Three ways you could structure your business’s commission split.
“What is the best commission split?” This is a question that brokerage owners always wrestle with. You want to attract as many talented agents as possible, but you also need to remain profitable. What commission split should you use to achieve that balance? The answer is that it depends on the situation because how you pay your agents is often more important than how much you pay your agents. I’ll go over three of the best commission models in the industry and tell you which situation they are most applicable to:
1. Transaction fee model. This model provides agents with the basic brokerage services for a low monthly fee of between $35 and $75 and an additional transaction fee of between $250 and $500 when they make a sale. Services like marketing and training are not provided by the brokerage. This model has become much more popular in recent years due to improvements in cloud-based real estate software.
Since the monthly fee and commission share are low, this business model is only profitable once you have about 200 agents. You’ll need to reach that break-even point quickly. Most transaction fee model brokerages have also required remote working to keep costs down and stay profitable.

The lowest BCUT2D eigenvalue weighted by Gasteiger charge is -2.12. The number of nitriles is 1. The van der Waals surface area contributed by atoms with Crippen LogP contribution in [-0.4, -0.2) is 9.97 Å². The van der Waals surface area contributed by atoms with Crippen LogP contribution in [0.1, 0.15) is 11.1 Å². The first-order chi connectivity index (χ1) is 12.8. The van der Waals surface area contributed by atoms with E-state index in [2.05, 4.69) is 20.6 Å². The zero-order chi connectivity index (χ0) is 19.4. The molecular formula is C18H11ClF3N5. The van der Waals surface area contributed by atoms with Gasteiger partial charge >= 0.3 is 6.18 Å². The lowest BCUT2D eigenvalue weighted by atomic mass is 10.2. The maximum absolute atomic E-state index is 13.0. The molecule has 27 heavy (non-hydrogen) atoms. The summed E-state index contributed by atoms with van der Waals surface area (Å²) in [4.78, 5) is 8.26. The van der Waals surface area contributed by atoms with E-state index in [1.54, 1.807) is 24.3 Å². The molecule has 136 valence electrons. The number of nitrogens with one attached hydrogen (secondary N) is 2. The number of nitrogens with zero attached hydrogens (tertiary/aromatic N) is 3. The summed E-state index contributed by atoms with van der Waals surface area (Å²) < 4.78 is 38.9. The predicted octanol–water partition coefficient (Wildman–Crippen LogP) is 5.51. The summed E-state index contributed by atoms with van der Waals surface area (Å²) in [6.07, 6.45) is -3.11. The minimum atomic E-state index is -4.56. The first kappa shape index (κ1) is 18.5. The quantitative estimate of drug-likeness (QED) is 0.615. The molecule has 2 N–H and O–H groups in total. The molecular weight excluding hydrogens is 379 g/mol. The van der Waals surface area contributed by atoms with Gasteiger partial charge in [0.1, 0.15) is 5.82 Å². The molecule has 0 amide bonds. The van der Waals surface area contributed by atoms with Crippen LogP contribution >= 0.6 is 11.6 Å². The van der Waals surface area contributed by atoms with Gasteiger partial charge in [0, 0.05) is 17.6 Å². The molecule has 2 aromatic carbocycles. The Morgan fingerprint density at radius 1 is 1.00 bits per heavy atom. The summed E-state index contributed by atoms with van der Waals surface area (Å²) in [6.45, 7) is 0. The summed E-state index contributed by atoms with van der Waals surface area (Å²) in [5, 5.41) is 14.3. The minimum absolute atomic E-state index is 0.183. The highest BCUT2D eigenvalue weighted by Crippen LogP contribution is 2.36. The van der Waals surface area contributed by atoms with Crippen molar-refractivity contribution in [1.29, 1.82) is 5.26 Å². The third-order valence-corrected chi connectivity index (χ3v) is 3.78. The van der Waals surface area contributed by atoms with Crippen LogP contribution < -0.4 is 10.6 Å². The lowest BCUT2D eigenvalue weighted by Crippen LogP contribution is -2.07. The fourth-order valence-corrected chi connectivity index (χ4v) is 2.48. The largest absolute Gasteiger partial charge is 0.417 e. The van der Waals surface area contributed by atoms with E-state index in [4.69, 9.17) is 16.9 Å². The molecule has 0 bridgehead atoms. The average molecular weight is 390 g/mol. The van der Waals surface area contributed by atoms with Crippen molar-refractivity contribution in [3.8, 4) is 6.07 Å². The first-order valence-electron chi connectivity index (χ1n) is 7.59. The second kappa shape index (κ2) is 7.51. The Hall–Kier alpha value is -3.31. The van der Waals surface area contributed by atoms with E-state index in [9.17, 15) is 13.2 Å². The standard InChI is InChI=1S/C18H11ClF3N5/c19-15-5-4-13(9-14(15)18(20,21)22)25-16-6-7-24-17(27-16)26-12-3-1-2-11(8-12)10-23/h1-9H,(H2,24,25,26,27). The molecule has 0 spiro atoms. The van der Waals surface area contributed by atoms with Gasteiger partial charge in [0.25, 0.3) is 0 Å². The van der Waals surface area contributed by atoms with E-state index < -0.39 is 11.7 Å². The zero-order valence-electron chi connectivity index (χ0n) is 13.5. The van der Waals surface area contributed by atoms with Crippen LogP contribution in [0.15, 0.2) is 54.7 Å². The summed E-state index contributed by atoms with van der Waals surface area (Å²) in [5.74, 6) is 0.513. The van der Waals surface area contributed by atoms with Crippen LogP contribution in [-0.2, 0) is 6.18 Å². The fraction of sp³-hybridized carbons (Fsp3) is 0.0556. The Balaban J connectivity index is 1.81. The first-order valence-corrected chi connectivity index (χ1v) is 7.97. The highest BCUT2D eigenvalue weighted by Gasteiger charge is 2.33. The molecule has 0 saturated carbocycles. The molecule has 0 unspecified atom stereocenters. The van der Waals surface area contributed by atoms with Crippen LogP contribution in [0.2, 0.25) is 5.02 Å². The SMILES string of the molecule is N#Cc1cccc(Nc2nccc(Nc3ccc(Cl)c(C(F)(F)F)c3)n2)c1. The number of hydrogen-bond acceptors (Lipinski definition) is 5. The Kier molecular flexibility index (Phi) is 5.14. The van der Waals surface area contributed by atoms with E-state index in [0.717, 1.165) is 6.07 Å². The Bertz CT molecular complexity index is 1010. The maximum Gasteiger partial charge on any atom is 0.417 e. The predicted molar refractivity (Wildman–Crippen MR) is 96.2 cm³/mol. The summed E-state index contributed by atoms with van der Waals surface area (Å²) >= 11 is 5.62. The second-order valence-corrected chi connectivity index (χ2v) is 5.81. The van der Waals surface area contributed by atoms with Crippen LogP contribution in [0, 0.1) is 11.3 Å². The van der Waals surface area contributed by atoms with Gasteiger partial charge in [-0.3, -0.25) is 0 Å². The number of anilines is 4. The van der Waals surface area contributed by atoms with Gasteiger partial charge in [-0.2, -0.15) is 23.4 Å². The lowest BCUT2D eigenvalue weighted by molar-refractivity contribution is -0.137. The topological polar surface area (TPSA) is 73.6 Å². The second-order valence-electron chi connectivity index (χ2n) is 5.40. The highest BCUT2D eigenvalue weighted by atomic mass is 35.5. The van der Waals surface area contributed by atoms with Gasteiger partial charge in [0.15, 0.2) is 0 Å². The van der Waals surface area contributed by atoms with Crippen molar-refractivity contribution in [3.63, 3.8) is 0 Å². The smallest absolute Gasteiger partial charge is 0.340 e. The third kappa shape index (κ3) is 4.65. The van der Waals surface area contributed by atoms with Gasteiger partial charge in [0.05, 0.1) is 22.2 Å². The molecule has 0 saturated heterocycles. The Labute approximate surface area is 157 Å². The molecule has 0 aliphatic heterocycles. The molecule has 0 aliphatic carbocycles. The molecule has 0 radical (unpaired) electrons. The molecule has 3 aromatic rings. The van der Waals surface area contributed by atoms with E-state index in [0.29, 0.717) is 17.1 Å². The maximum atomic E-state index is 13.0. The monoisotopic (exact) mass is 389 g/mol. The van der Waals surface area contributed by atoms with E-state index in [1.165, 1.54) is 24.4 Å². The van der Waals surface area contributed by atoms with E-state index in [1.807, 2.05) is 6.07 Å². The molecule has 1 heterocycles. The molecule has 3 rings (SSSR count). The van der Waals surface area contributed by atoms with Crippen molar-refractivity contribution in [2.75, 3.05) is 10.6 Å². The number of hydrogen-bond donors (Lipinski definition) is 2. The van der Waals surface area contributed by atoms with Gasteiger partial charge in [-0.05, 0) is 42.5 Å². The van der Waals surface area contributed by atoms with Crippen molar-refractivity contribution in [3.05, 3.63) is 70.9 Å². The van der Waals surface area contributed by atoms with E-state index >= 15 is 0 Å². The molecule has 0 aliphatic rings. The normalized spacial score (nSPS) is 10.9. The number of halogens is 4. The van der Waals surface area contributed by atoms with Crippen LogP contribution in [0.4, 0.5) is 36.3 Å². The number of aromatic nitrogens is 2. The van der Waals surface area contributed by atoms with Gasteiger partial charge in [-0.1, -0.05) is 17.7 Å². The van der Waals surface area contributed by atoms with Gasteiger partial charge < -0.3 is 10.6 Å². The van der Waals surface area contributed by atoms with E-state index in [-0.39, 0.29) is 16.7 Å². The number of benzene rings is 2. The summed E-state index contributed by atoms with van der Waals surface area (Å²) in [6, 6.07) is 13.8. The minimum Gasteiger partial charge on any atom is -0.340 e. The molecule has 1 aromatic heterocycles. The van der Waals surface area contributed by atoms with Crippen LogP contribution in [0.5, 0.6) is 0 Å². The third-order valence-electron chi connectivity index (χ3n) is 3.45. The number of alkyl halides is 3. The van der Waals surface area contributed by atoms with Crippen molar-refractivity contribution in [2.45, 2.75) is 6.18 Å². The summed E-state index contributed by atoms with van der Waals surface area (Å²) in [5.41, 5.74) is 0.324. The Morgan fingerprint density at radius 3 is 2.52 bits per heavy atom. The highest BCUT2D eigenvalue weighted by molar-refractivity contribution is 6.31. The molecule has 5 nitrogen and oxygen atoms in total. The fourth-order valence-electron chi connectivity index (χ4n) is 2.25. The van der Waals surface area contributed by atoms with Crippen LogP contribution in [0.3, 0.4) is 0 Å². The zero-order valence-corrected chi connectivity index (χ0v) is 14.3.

“How you pay your agents is often more important than how much you pay.”
2. Split compensation model. This model started in the 1950s and is still the most common one used today. The brokerage takes on the role of marketing and attracting clients for agents for a low monthly fee and also gets a larger split of the commission. There are three types of split compensation models: traditional, graduated, and split to cap.
In traditional split models, brokerages get 40% of the commission and often offer all-inclusive services. This makes the traditional split model ideal for smaller brokerages with low-to-mid producing agents.
Graduated split models allow the agent to take an increasing percentage of the commission based on reaching certain GCI milestones. This method keeps your agents motivated and increases the retention rate of your top-producing agents. The increase in recruitment and retention will grow your business.
Split to cap models have agents splitting a set percentage of the commission until the brokerage’s split reaches a certain value, after which the agent keeps 100% of the commission. This model is popular because it supports multiple agent types. However, this model works best for brokerages with over 40 agents because monthly profitability becomes an issue when your top-producing agents reach the cap quickly.
3. Monthly fee model. This model has agents pay a set monthly fee to the brokerage for their services while keeping 100% of the commission. Once your business grows to about 20+ agents, you will have more stable revenue than the split models. However, the challenge with monthly fee models is that attracting newer and lower-producing agents will be more difficult.
If you have questions about this topic, or if I can help you with anything else, don’t hesitate to reach out to me by phone or email. I look forward to hearing from you.